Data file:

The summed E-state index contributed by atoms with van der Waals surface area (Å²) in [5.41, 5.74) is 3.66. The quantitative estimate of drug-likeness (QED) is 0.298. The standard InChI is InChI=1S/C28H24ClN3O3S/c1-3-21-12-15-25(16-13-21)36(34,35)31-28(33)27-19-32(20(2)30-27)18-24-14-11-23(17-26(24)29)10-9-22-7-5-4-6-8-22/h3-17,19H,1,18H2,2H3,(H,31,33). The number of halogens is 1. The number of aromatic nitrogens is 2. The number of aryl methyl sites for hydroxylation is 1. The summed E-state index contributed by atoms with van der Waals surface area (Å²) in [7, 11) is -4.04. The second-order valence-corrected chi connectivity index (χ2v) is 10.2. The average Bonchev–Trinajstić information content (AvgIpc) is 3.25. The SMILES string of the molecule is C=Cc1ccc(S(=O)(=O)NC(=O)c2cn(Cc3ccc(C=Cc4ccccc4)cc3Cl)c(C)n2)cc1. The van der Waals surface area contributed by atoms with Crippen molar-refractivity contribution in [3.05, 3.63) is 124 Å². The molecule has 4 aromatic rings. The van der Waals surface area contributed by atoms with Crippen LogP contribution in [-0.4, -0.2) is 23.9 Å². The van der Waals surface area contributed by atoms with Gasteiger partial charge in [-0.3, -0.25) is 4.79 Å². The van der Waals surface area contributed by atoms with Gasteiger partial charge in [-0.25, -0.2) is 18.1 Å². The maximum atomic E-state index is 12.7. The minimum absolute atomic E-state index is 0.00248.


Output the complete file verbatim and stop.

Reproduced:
The summed E-state index contributed by atoms with van der Waals surface area (Å²) in [5.41, 5.74) is 3.66. The quantitative estimate of drug-likeness (QED) is 0.298. The standard InChI is InChI=1S/C28H24ClN3O3S/c1-3-21-12-15-25(16-13-21)36(34,35)31-28(33)27-19-32(20(2)30-27)18-24-14-11-23(17-26(24)29)10-9-22-7-5-4-6-8-22/h3-17,19H,1,18H2,2H3,(H,31,33). The number of halogens is 1. The number of aromatic nitrogens is 2. The number of aryl methyl sites for hydroxylation is 1. The summed E-state index contributed by atoms with van der Waals surface area (Å²) in [7, 11) is -4.04. The second-order valence-corrected chi connectivity index (χ2v) is 10.2. The average Bonchev–Trinajstić information content (AvgIpc) is 3.25. The SMILES string of the molecule is C=Cc1ccc(S(=O)(=O)NC(=O)c2cn(Cc3ccc(C=Cc4ccccc4)cc3Cl)c(C)n2)cc1. The van der Waals surface area contributed by atoms with Crippen molar-refractivity contribution in [3.05, 3.63) is 124 Å². The molecule has 4 aromatic rings. The van der Waals surface area contributed by atoms with Crippen LogP contribution in [-0.4, -0.2) is 23.9 Å². The van der Waals surface area contributed by atoms with Gasteiger partial charge in [-0.3, -0.25) is 4.79 Å². The van der Waals surface area contributed by atoms with Gasteiger partial charge in [-0.25, -0.2) is 18.1 Å². The maximum atomic E-state index is 12.7. The minimum absolute atomic E-state index is 0.00248.